The aerospace newspaper Space News recounted an exchange that took place at the International Astronautical Conference in Jerusalem, Israel recently that proved to be cringe-worthy for observers of space policy. During a panel discussion at the conference, European Space Agency’s new director-general, Johann-Dietrich Woerner presented an idea he has been touting for some time called a “moon village.” The idea is that various countries would come together to establish a lunar base, each bringing in “their special ideas, their special competence.” The moon village would be a center of science and commerce, developing techniques for resource management and testing technology designed for deep space exploration, including to Mars.

Sitting next to Woerner, NASA Administrator Charles Bolden was decidedly cool to the moon village idea, at least where the space agency is concerned. “The U.S. does not have to be the country that says, ‘We’re going, follow us,’” he said, according to the article. “We’re all going back to the surface of the moon. But it’s just that the United States has no intention of leading that effort. We will support and be along with anybody that goes.”

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How an international return to the moon would work with the United States, the only country to have landed astronauts on the lunar surface, not in a leadership role is unclear. Ironically, Bolden reiterated his disinterest about the time NASA and a number of other countries celebrated the 15th anniversary of permanent human habitation on the International Space Station. ISS has accomplished a great many things, not the least of which has been to prove what a group of countries, with the United States in the lead, can accomplish when they work together in space.

The idea that the United States would bypass the moon was first articulated by President Barack ObamaBarack Hussein ObamaPatagonia files suit against Trump cuts to Utah monuments Former Dem Tenn. gov to launch Senate bid: report Eighth Franken accuser comes forward as Dems call for resignation MORE in an April 15, 2010 speech made at the Kennedy Space Center. While announcing what became the Journey to Mars program, the president addressed the moon in a tone dripping with disdain.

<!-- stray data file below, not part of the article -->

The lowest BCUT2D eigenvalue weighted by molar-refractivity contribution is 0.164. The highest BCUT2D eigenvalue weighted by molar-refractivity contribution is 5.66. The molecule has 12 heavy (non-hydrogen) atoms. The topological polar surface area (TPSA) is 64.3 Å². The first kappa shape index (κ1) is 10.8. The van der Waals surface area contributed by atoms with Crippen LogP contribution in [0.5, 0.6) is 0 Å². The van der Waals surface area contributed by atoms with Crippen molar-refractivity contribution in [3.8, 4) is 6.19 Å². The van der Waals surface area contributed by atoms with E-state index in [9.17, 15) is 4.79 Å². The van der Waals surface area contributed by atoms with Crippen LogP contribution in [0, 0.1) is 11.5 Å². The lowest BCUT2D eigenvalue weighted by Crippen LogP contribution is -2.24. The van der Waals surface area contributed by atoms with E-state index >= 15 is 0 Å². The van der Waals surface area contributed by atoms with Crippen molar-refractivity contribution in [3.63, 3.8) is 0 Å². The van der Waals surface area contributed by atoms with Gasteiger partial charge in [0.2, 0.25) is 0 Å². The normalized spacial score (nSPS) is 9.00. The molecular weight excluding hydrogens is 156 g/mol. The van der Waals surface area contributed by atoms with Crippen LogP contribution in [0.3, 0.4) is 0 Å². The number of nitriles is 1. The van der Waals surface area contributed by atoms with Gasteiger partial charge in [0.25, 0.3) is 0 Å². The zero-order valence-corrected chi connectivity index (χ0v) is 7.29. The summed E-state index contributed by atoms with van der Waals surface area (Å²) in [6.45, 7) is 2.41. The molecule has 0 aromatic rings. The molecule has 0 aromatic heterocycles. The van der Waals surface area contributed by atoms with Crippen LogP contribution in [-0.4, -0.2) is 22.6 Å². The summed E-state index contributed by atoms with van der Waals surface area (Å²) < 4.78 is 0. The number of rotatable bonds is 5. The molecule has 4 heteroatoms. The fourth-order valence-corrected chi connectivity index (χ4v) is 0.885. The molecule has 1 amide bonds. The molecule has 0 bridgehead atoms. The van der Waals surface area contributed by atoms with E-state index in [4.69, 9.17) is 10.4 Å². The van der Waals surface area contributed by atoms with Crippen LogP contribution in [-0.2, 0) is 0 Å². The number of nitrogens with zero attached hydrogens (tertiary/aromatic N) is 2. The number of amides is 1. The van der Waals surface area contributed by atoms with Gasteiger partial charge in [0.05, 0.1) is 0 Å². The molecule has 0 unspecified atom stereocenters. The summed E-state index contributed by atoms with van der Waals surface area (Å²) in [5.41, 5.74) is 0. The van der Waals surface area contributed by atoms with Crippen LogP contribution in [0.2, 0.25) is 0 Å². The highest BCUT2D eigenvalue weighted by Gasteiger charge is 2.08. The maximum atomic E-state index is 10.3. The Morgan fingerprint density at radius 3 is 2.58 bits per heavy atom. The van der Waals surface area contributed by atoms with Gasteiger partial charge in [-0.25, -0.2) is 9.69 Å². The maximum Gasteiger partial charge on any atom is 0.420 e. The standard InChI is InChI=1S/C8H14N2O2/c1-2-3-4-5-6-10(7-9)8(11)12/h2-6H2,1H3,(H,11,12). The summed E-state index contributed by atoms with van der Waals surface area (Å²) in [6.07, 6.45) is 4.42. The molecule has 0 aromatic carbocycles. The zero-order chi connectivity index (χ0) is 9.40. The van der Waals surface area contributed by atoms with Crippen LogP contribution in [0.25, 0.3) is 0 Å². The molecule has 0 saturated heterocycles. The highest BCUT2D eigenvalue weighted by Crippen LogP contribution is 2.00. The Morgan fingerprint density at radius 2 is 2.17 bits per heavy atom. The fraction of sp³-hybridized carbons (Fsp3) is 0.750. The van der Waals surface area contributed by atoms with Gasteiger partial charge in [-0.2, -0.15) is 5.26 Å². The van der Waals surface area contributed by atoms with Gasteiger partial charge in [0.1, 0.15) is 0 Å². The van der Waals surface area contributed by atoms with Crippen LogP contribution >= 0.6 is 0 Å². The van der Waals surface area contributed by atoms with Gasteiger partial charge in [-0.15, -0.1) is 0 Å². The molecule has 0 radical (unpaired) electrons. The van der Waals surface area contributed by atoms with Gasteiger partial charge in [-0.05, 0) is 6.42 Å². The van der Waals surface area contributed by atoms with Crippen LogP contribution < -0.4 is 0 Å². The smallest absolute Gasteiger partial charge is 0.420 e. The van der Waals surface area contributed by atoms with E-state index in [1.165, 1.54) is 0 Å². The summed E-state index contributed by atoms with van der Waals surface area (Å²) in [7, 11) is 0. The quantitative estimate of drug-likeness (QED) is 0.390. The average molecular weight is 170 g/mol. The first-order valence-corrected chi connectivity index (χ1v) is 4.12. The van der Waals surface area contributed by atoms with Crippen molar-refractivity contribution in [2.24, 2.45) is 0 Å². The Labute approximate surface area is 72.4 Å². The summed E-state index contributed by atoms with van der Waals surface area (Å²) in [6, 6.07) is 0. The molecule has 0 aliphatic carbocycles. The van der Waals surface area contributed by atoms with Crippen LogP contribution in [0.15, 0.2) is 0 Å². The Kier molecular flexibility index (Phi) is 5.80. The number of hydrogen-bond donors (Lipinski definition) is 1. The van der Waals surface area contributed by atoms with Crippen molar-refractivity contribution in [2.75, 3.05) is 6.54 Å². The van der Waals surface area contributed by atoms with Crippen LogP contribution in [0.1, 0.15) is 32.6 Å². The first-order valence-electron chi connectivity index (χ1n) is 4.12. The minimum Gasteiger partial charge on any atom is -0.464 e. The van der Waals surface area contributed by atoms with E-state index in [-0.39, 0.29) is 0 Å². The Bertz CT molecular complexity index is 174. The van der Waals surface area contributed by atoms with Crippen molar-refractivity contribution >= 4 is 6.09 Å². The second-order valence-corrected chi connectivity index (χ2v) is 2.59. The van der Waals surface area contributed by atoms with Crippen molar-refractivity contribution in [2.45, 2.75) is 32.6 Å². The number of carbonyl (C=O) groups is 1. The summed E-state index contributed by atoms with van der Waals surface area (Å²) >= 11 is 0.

“Now, I understand that some believe that we should attempt a return to the surface of the Moon first, as previously planned. But I just have to say pretty bluntly here: We’ve been there before. Buzz has been there. There’s a lot more of space to explore, and a lot more to learn when we do.”

Buzz Aldrin, who is a supporter of the Journey to Mars, was in the hand-picked audience.

President Obama’s “been there, done that” attitude toward the moon has colored space exploration policy ever since, even in the teeth of the advice of outside experts, such as a group at MIT, who have counseled that a return to the moon would not only be complimentary to the Journey to Mars, but vital.

A dim glimmer of hope took place at the IAC when another American government agency expressed interest in participating in the European moon village. George Nield, Federal Aviation Administration associate administrator for commercial space transportation, has suggested that commercial enterprises should also be included in the project, should it ever translate from an idea to an actual funded project. “There would, he argued, be a number of roles companies could play in an international lunar base, from providing goods and services to building habitats and other infrastructure.” Furthermore, a number of private companies, Moon Express comes to mind, are interested in exploiting lunar resources. The FAA may engage the ESA directly to work on the moon village concept with commercial entities.

As a practical matter, the moon village is going to remain an idea that will just be talked about at conferences unless the United States takes a leadership role. Only the United States has the resources, the technology, and the experience to mount such an undertaking as a return to the moon. The news that the Americans are going back to the moon would serve to galvanize other countries, the European Union included, and motivate them to join in such an effort. It worked with the International Space Station. It can work with the moon village.

Whittington, who writes frequently about space and politics, has just published a political study of space exploration entitled Why is it so Hard to Go Back to the Moon? He blogs at Curmudgeons Corner.